Sunday, March 27, 2011

Amazing Foreign Policy Incompetence

When Obama was running for president, many pointed out that his qualifications for the office were minimal, that he had no executive experience, and that he clearly knew nothing about foreign policy. In my opinion foreign policy is the most important aspect of the presidency. In domestic affairs, the president can advocate policies and has all sorts of executive power to appoint unelected officials. But ultimately he needs Congress to pass bills.

Since World War II, Congress has surrendered its constitutional power to declare war to the president, essentially giving him the authority to commit the U.S. to war, whether we call the conflict one or not. This great power invested in a single individual should never have been given to a lightweight like Obama. This was evident to anyone who cared to notice before the election. But too many people preferred to go with "hope and change."

I've pointed out Obama's foreign policy cluelessness on numerous occasions, but even I'm surprised at the staggering level of incompetence on display regarding the Libyan situation. It's one thing to make a bad strategic decision. Even someone well-versed in foreign policy can do that. You can make a bad decision on intervening in a war, but handle it in an effective manner. Instead, the Obama administration is projecting incompetence and a lack of leadership. Consider the following from Secretary of Defense Robert Gates:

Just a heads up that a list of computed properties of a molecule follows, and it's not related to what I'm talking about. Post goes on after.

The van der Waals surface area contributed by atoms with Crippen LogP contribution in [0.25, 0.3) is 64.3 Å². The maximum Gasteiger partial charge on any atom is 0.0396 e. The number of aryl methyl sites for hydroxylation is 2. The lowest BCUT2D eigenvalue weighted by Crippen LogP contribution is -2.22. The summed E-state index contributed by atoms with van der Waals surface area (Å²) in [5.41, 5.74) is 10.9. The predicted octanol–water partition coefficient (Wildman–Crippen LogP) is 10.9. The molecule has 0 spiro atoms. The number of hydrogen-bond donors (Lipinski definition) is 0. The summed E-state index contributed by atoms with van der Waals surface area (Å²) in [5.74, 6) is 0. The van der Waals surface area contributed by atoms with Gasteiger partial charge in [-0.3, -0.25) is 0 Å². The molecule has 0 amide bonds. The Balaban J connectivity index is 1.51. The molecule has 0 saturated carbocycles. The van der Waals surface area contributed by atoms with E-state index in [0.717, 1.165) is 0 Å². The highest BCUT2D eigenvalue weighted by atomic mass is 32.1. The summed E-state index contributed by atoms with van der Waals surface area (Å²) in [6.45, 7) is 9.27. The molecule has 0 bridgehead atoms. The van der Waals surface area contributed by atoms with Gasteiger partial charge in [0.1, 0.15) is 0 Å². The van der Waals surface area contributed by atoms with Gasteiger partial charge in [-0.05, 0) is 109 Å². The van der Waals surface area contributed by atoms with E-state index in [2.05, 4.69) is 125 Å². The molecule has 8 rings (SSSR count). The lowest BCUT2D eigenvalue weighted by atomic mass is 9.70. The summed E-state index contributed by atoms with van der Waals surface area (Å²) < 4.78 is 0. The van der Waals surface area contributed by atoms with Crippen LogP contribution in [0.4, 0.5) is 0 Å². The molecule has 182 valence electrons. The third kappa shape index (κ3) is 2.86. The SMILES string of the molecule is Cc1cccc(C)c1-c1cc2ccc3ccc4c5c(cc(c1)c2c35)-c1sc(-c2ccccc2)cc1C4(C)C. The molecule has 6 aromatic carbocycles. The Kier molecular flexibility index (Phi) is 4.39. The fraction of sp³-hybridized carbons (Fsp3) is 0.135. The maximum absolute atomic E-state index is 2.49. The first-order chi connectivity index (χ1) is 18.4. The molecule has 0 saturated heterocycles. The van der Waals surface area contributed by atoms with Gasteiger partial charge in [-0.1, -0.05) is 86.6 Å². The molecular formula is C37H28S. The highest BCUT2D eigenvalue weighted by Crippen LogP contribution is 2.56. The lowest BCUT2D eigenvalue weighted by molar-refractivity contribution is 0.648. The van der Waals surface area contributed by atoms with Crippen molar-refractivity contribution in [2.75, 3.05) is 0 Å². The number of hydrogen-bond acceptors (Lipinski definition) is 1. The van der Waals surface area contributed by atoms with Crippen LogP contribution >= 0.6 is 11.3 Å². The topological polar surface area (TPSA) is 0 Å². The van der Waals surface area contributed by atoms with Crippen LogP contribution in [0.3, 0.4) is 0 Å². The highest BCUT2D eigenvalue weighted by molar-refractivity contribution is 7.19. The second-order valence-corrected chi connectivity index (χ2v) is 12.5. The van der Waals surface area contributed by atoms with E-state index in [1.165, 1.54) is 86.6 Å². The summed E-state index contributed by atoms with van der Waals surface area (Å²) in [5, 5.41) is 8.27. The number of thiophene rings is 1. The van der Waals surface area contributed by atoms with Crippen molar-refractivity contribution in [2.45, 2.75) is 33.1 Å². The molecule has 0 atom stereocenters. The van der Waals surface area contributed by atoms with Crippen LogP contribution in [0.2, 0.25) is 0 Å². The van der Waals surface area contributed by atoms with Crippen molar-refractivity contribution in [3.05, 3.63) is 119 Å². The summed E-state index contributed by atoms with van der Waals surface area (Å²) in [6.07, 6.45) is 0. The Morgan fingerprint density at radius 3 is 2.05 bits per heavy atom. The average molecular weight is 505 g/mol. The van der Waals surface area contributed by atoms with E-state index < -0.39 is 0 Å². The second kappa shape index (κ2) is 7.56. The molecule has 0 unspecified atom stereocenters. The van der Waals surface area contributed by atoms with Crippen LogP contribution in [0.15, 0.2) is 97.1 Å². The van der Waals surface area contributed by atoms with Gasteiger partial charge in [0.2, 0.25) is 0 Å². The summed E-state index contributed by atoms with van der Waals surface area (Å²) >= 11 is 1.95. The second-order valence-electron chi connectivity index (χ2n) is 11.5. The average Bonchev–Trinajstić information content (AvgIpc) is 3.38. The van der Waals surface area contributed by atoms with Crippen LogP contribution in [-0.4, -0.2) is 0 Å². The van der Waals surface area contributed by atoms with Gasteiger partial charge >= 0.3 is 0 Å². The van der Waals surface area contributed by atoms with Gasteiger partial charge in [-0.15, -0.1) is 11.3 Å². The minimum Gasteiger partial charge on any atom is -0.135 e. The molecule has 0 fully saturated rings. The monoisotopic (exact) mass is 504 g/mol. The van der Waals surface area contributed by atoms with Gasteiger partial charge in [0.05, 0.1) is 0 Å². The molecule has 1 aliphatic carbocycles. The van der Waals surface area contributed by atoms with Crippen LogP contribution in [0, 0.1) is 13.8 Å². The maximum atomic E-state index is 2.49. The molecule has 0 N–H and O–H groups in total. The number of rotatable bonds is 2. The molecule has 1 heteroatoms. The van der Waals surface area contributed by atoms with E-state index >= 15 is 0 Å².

asked on ABC's This Week if the US military might be involved in the fighting through 2011, he said, "I don't think anybody knows the answer to that." ... Gates acknowledged that Libya is “not a vital national interest to the United States.” ... But Gates, Clinton, and Obama in his radio address Saturday insisted that the situation in Libya is important to US interests – including stability in the Middle East and northern Africa.

How is it possible that the administration can't even craft a coherent message? I know it's incompetent in foreign policy, but I thought Obama was at least an effective political operator. How do send you send your defense secretary out to answer questions about an unpopular war -- and unpopular even amongst the base of your own party -- and have him admit that the action isn't in the U.S. vital interest? Why wouldn't you just define U.S. vital interests as whatever your argument is for intervention? You say something like this:

It is in the U.S. vital interest that a brutal dictator hostile to the U.S. not be permitted to reestablish control in Libya. The stability of the Middle East as a whole is crucial to U.S. interests. After carefully evaluating the situation we came to the conclusion that intervening in Libya, in conjunction with European allies, other coalition partners, and under the authority of the U.N. resolution was in the best interests of the United States. In this case we made the judgment that sitting back and doing nothing, allowing Gaddafi to massacre his own people and regain complete control, was unacceptable.

I don't even believe that and I can come up with that sort of typical foreign policy statement. Why can't Obama and his crew? Amazing incompetence.

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